Strontium barium manganite’s
properties come from its
manganese atoms (purple sphere);
© 2012 Yasujiro Taguchi
An electric field can displace the cloud of electrons surrounding each atom of a solid. In an effect known as polarisation, the cloud centers move away slightly from the positively charged nuclei, which radically changes the optical properties of the solid. Materials that can maintain this polarisation, even when the external electric field is removed, are known as ferroelectrics and they could provide a novel route to higher-density memory devices.
“The function of ferroelectric materials is much expanded if they are also magnetic, and if there is a strong coupling between polarisation and magnetisation,” explains Yasujiro Taguchi from the RIKEN Advanced Science Institute in Wako. Taguchi and his colleagues and several other Japanese research institutes, recently demonstrated experimentally that the material strontium barium manganite ((Sr,Ba)MnO3) has this rare combination of properties1.
Previous experimental studies on (Sr,Ba)MnO3 did not identify any signs of the ferroelectricity promised by theoretical simulations. The problem was an insufficient ratio of barium to strontium atoms: conventional crystal growth techniques had produced material with only a maximum ratio of 1:4. Taguchi therefore developed a new two-stage growth technique that enabled them to increase the barium content to 50 percent. By comparing the properties of crystals with different levels of barium content, they identified a transition to a ferroelectric state at a content ratio of between 40 and 45 percent.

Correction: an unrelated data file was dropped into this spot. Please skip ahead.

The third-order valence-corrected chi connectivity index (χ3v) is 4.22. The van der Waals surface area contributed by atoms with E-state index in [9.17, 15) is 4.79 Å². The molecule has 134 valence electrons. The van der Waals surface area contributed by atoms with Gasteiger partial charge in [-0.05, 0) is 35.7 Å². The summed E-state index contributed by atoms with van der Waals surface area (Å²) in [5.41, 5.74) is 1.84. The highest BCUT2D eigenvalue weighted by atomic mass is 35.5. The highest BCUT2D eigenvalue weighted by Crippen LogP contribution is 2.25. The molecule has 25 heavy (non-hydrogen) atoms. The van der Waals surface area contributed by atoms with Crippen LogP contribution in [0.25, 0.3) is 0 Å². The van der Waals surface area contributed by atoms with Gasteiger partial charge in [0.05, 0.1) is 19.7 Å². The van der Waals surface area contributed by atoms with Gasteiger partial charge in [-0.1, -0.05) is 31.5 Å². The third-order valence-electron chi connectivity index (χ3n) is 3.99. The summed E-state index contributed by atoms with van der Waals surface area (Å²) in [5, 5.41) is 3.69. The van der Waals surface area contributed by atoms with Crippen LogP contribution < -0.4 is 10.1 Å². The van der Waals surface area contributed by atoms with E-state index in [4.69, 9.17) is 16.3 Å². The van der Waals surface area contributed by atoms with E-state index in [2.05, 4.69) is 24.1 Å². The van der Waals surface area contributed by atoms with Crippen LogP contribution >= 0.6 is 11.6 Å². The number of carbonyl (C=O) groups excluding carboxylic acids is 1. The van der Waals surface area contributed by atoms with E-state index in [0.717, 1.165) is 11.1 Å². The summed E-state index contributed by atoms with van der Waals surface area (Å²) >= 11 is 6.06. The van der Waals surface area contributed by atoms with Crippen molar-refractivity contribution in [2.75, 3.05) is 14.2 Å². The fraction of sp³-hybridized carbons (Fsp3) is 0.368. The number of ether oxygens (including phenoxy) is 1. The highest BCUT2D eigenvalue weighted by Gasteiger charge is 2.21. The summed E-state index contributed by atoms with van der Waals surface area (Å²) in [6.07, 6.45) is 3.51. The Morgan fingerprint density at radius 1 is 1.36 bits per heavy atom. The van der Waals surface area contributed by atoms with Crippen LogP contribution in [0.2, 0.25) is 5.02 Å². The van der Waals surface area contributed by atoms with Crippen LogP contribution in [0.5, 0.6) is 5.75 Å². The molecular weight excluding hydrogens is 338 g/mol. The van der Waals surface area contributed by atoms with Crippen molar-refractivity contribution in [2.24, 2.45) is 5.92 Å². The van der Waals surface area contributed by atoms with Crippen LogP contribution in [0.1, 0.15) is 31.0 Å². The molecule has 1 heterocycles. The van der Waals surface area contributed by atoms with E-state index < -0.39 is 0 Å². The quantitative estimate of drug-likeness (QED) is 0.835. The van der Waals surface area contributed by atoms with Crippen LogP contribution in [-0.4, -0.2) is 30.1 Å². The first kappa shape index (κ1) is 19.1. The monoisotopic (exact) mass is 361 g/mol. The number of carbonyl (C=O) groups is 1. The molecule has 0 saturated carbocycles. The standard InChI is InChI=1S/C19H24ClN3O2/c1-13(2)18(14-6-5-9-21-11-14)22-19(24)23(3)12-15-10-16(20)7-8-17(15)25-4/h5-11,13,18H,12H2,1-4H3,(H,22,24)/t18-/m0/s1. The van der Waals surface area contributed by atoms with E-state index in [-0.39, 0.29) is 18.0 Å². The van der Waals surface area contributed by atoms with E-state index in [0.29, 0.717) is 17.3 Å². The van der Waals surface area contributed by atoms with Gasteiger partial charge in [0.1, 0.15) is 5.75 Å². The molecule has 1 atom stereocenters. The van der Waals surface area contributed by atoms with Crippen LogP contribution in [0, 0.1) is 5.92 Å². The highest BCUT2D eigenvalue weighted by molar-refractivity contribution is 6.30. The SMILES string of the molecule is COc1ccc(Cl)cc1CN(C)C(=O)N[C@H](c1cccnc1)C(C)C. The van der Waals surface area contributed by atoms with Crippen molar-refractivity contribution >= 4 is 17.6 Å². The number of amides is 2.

Strontium barium manganite has a so-called perovskite crystal arrangement, which is characterised by a repeating cubic structure. Manganese atoms are located at the center of the crystal and oxygen atoms are situated in the middle of each of the six sides. Either a strontium or a barium atom sits on each corner of the cube. The spin, or rotation, of an electron in the manganese ions makes the crystal magnetic. Ferroelectricity arises because the manganese ions are displaced slightly from the center of the cube. “Therefore the manganese ions are responsible for both polarisation and magnetism and thus a strong coupling between the two emerges,” explains Taguchi.
Materials that are both ferroelectric and have magnetic properties are called multiferroics. The multiferroic materials identified so far have either strong coupling between electricity and magnetism but small polarisation, or large polarisation with weak coupling. “We have now discovered a multiferroic material that has both,” says Taguchi. “These properties are necessary requirements if multiferroic materials are to be applied to devices. One possible example is low-power-consumption memory devices.”
COMPAMED.de; Source: Riken, Japan